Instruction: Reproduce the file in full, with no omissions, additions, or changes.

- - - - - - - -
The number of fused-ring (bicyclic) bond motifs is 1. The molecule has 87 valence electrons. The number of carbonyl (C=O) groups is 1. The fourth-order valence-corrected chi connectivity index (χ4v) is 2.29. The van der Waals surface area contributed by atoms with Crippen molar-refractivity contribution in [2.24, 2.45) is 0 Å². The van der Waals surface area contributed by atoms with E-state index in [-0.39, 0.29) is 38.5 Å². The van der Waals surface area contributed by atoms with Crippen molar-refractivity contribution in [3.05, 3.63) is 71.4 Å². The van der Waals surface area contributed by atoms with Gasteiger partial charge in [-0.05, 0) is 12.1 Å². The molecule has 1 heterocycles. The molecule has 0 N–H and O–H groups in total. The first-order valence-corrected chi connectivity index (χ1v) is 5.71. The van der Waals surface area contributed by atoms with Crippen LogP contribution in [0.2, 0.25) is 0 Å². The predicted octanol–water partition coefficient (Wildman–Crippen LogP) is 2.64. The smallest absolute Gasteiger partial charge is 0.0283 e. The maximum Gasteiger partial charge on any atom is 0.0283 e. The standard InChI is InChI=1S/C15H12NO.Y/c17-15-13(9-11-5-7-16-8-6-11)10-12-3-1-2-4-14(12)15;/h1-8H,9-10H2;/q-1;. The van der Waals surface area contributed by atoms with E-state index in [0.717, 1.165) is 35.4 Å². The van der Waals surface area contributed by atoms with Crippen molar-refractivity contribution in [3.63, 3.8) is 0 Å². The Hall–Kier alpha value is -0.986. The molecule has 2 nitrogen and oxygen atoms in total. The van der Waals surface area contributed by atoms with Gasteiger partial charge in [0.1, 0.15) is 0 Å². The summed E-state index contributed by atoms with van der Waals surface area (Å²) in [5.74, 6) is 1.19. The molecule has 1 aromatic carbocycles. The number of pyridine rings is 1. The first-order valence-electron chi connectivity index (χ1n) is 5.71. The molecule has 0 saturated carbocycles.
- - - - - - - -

The number of fused-ring (bicyclic) bond motifs is 1. The molecule has 87 valence electrons. The number of carbonyl (C=O) groups is 1. The fourth-order valence-corrected chi connectivity index (χ4v) is 2.29. The van der Waals surface area contributed by atoms with Crippen molar-refractivity contribution in [2.24, 2.45) is 0 Å². The van der Waals surface area contributed by atoms with E-state index in [-0.39, 0.29) is 38.5 Å². The van der Waals surface area contributed by atoms with Crippen molar-refractivity contribution in [3.05, 3.63) is 71.4 Å². The van der Waals surface area contributed by atoms with Gasteiger partial charge in [-0.05, 0) is 12.1 Å². The molecule has 1 heterocycles. The molecule has 0 N–H and O–H groups in total. The first-order valence-corrected chi connectivity index (χ1v) is 5.71. The van der Waals surface area contributed by atoms with Crippen LogP contribution in [0.2, 0.25) is 0 Å². The predicted octanol–water partition coefficient (Wildman–Crippen LogP) is 2.64. The smallest absolute Gasteiger partial charge is 0.0283 e. The maximum Gasteiger partial charge on any atom is 0.0283 e. The standard InChI is InChI=1S/C15H12NO.Y/c17-15-13(9-11-5-7-16-8-6-11)10-12-3-1-2-4-14(12)15;/h1-8H,9-10H2;/q-1;. The van der Waals surface area contributed by atoms with E-state index in [0.717, 1.165) is 35.4 Å². The van der Waals surface area contributed by atoms with Crippen molar-refractivity contribution in [3.63, 3.8) is 0 Å². The Hall–Kier alpha value is -0.986. The molecule has 2 nitrogen and oxygen atoms in total. The van der Waals surface area contributed by atoms with Gasteiger partial charge in [0.1, 0.15) is 0 Å². The summed E-state index contributed by atoms with van der Waals surface area (Å²) in [5.74, 6) is 1.19. The molecule has 1 aromatic carbocycles. The number of pyridine rings is 1. The first-order valence-electron chi connectivity index (χ1n) is 5.71. The molecule has 0 saturated carbocycles.